A Wrinkle in Time
The highest praise I can give an adaptation is that this graphic novel version of the classic science fiction fantasy novel by Madeleine L’Engle gave me new insight into the beloved story.
Meg Murry struggles at school, for social and academic reasons. She’s too bright for the other kids to be comfortable around her, she’s too distracted to care about class, and she doesn’t even bother trying to fit in. Her younger brother, Charles Wallace, is thought to be “just not right”, subnormal, a moron, although in reality, he’s also a genius, and she gets in fights defending him. And her physicist father is missing.
I remember reading and loving A Wrinkle in Time when I was younger — what bookish child doesn’t identify with Meg? and hope that amazing creatures recognize one as special the way they do her? — but this visual take by Hope Larson led me to new realizations. Back then, I didn’t pick up on the implications about the father’s absence. The gossips aren’t shy about implying that the mother has failed and the father has run off with someone else, which may account for why everyone looks down on and pities Meg.
Like many special kids, Meg blames herself for being different, when it’s really the others who are lacking. She calls herself a monster, but among the many lessons taught by her adventures is the idea that what others call monsters can be the most wonderful and caring people.
And what adventures! Magical voyages to different planets with beings of amazing abilities. Mrs. Whatsit is the first to appear, with the acknowledgement that “there is such a thing as a tesseract.” Then Mrs. Who, with all her quotes and aphorisms, and Mrs. Which, who can’t quite manifest as human. They help the children venture to find their father and fight the evil influence of the Black Thing.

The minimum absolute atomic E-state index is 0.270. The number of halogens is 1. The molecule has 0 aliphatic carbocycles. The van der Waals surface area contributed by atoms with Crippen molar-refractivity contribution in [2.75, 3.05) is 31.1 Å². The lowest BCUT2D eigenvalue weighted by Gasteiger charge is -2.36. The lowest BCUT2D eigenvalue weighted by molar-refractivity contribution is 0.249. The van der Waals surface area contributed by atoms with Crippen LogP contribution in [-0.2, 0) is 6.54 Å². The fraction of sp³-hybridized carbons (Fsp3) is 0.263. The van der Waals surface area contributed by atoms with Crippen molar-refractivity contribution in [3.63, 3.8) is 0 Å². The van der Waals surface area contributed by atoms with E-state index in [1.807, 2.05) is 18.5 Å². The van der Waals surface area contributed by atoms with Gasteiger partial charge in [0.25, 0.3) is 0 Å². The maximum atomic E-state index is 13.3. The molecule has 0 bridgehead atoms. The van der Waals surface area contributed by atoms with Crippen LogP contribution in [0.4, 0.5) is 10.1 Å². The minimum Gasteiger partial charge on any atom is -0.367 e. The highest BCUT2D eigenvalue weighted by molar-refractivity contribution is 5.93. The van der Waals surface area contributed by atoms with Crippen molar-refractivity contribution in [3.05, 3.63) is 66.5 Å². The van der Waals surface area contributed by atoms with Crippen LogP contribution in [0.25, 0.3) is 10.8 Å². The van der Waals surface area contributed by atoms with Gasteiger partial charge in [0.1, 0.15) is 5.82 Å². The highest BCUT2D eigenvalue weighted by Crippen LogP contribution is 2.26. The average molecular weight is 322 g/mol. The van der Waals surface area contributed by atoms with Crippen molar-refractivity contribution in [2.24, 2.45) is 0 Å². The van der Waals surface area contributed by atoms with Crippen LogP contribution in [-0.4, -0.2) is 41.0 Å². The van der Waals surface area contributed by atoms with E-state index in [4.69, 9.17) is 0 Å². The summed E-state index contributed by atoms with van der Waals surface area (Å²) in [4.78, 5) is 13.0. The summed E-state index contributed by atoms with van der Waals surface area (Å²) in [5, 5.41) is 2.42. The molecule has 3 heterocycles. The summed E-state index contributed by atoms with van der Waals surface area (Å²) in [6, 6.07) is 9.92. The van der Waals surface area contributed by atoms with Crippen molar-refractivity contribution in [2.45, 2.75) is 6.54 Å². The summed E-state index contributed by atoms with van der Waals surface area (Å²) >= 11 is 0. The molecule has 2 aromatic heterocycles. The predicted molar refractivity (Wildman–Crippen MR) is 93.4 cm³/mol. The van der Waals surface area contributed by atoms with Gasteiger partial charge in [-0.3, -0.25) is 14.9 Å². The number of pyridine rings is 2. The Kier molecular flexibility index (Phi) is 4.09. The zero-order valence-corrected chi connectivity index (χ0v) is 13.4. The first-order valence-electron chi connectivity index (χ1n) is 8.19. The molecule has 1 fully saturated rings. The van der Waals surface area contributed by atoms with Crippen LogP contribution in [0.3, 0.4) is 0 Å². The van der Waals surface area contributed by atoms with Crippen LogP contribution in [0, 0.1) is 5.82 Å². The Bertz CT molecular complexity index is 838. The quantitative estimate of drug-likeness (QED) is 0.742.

This book was my first exposure to adults who talk to kids as though they were real people. The early scene in the cozy kitchen, late night while the winds blow outside, and Mother talking to Meg and Charles Wallace as though they were all adults together, is heart-warming and reassuring, with comforting images of people who truly care for each other, in spite of their challenges, and lots of wisdom shared. I was also touched by a later scene where artists and thinkers are considered fighters against the nothingness.
Larson’s book is done in black and white with one other color, a shade of blue-grey that alternately reads as spooky — in scenes with unusual beings or different worlds — or comforting, at home with the family. Her strong, never-straight lines beautifully delineate the characters, with firm shadows grounding the images. Take, for example, the joy of Meg finding someone else like her, Calvin, another smart kid who’s been bumped ahead in school because he’s tall and can play basketball. Their budding relationship takes place mostly in looks and smiles. Or later on, when Charles Wallace is brainwashed, the way his eyes and expressions change.
Reading the story now, I was surprised by how constrained things used to be. Meg is called “inexcusably rude” for grumbling to herself in class when she can’t answer a question. Meg’s brothers blame her for “making everything harder for herself” and urge her to find a “happy medium”. She’s not “tractable” enough. That desire of the times, for everyone to fit in, may be why the planet where everyone works in concert is so frightening. Thank goodness we have imaginative works like this to show a different way, one that postulates love as the answer.
You can read chapter two at BoingBoing. There’s also an interview with her that talks about how she approached the project. (The publisher provided a review copy.)